UK oil and natural gas production declined in 2010, mirroring the larger trend seen over the past decade, the UK Department of Energy and Climate Change (DECC) reports.
In the Digest of United Kingdom Energy Statistics (DUKES) 2011 report, DECC reports that primary energy production in 2010 totaled 158.1 million tones of oil equivalent, down 5.3 percent from 2009. Production has fallen each year since 1999, and is down 46.9 percent on 1999 levels, an average rate of decline of 5.6 percent.
Crude oil production, which includes natural gas liquids (NGLs), in 2010 was 63 million tones, 7.7 percent lower than in 2009, and now accounts for 44 percent of primary energy production.
DECC notes that net imports of crude oil and NGLs rose to meet demand with oil exports decreasing by six percent. Net imports grew to just under 9 million tones or around 13 percent of the UK's demand.
The decrease in oil production over the past 10 years shows a sharp rate of decline between 2002 and 2006, with a shallower profile in later years. The main factor behind this flattening effect was the Buzzard field development, which compensated for the sharper falls seen in existing fields. On average, crude oil production has been decreasing by around seven percent a year.
Gross UK gas production has been decreasing since 2000, and in 2010 was down 4.3 percent from 2009. Gross gas production has fallen by 47.3 percent since its peak in 2000. Gas imports in 2010 were almost a third higher than in 2009, mainly because of lower production and higher demand.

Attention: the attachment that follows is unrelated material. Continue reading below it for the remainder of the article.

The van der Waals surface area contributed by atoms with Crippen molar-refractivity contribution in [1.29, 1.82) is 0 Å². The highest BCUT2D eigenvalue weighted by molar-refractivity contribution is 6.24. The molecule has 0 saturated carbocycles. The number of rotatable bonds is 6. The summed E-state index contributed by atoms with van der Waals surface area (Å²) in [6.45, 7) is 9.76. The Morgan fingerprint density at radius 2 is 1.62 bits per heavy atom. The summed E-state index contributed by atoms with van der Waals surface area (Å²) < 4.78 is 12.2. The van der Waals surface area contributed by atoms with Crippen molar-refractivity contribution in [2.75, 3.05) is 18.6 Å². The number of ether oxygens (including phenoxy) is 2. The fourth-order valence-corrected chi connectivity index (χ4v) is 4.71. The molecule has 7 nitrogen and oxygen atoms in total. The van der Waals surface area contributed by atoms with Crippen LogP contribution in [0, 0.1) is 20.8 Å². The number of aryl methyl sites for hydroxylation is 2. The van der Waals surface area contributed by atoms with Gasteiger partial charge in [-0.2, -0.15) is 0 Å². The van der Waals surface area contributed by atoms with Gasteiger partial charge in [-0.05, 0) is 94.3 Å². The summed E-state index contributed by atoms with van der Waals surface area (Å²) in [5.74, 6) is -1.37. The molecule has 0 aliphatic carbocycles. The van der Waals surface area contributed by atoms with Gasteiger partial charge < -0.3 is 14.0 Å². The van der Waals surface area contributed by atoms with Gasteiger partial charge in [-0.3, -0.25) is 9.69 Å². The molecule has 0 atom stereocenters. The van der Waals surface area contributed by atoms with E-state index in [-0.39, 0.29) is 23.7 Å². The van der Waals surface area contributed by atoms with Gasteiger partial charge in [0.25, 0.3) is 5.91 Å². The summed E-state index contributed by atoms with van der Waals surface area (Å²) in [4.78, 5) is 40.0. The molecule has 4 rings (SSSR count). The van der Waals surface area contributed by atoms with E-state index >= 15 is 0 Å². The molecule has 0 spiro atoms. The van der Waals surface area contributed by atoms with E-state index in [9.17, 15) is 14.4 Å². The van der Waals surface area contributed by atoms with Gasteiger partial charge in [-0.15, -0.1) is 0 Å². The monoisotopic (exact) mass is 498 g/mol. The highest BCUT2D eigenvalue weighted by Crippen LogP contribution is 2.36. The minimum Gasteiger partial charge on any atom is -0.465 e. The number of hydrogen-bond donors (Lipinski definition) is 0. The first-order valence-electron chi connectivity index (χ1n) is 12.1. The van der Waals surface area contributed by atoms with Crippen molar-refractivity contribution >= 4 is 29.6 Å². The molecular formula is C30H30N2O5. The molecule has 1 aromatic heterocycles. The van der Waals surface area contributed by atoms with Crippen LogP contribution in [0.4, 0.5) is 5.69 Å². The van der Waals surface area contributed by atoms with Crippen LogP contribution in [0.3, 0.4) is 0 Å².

Liquefied natural gas (LNG) is increasingly important as a source of imports to supplement existing ones. In September 2010, imports from shipped LNG surpassed the gas imported via pipeline from Norway for the first time; in 2010, LNG imports accounted for 35 percent of the UK's total commercial imports.
UK primary energy consumption in 2010 grew by 3.2 percent, largely driven by the colder weather in 2010. Total oil consumption in the UK fell marginally in 2010; the majority of final consumption of oil, around 75 percent, was consumed in the transport sector. Energy use for transport fell by one percent in 2010 compared to 2009, largely due to falls in aviation fuel resulting from disruptions due to snow and volcanoes.
Overall gas demand grew by 8.4 percent in 2010, with gas demand for electricity generation growing by 3.5 percent; gas's share of the UK's supply of electricity was 47 percent.
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